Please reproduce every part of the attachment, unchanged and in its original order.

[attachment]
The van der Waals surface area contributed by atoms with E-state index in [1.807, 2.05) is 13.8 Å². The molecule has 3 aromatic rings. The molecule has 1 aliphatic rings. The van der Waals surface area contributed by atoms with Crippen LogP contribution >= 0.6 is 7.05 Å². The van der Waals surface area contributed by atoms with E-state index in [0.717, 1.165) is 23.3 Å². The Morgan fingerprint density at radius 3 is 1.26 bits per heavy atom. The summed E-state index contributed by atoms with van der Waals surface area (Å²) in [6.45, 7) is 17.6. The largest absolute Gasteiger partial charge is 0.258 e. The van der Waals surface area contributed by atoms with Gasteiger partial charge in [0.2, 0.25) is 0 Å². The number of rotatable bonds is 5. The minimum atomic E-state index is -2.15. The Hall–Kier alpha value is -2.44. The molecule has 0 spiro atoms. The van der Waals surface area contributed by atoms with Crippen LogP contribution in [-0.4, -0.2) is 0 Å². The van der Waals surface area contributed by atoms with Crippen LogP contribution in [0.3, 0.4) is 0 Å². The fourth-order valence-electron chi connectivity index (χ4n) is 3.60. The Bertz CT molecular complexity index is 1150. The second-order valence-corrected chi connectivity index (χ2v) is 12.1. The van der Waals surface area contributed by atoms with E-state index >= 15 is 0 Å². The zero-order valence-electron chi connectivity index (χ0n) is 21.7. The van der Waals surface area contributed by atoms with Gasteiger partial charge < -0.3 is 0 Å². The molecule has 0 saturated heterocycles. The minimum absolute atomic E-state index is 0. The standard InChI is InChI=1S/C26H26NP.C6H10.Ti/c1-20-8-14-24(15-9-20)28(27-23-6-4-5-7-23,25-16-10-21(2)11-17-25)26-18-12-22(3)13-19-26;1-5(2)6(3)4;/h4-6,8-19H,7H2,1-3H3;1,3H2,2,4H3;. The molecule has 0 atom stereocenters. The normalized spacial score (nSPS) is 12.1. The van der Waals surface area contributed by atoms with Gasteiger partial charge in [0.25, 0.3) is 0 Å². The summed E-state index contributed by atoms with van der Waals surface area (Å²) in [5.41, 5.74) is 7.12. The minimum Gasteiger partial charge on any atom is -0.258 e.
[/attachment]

The van der Waals surface area contributed by atoms with E-state index in [1.807, 2.05) is 13.8 Å². The molecule has 3 aromatic rings. The molecule has 1 aliphatic rings. The van der Waals surface area contributed by atoms with Crippen LogP contribution >= 0.6 is 7.05 Å². The van der Waals surface area contributed by atoms with E-state index in [0.717, 1.165) is 23.3 Å². The Morgan fingerprint density at radius 3 is 1.26 bits per heavy atom. The summed E-state index contributed by atoms with van der Waals surface area (Å²) in [6.45, 7) is 17.6. The largest absolute Gasteiger partial charge is 0.258 e. The van der Waals surface area contributed by atoms with Gasteiger partial charge in [0.2, 0.25) is 0 Å². The number of rotatable bonds is 5. The minimum atomic E-state index is -2.15. The Hall–Kier alpha value is -2.44. The molecule has 0 spiro atoms. The van der Waals surface area contributed by atoms with Crippen LogP contribution in [-0.4, -0.2) is 0 Å². The van der Waals surface area contributed by atoms with Crippen LogP contribution in [0.3, 0.4) is 0 Å². The fourth-order valence-electron chi connectivity index (χ4n) is 3.60. The Bertz CT molecular complexity index is 1150. The second-order valence-corrected chi connectivity index (χ2v) is 12.1. The van der Waals surface area contributed by atoms with E-state index >= 15 is 0 Å². The zero-order valence-electron chi connectivity index (χ0n) is 21.7. The van der Waals surface area contributed by atoms with Gasteiger partial charge < -0.3 is 0 Å². The molecule has 0 saturated heterocycles. The minimum absolute atomic E-state index is 0. The standard InChI is InChI=1S/C26H26NP.C6H10.Ti/c1-20-8-14-24(15-9-20)28(27-23-6-4-5-7-23,25-16-10-21(2)11-17-25)26-18-12-22(3)13-19-26;1-5(2)6(3)4;/h4-6,8-19H,7H2,1-3H3;1,3H2,2,4H3;. The molecule has 0 atom stereocenters. The normalized spacial score (nSPS) is 12.1. The van der Waals surface area contributed by atoms with Gasteiger partial charge in [0.25, 0.3) is 0 Å². The summed E-state index contributed by atoms with van der Waals surface area (Å²) in [5.41, 5.74) is 7.12. The minimum Gasteiger partial charge on any atom is -0.258 e.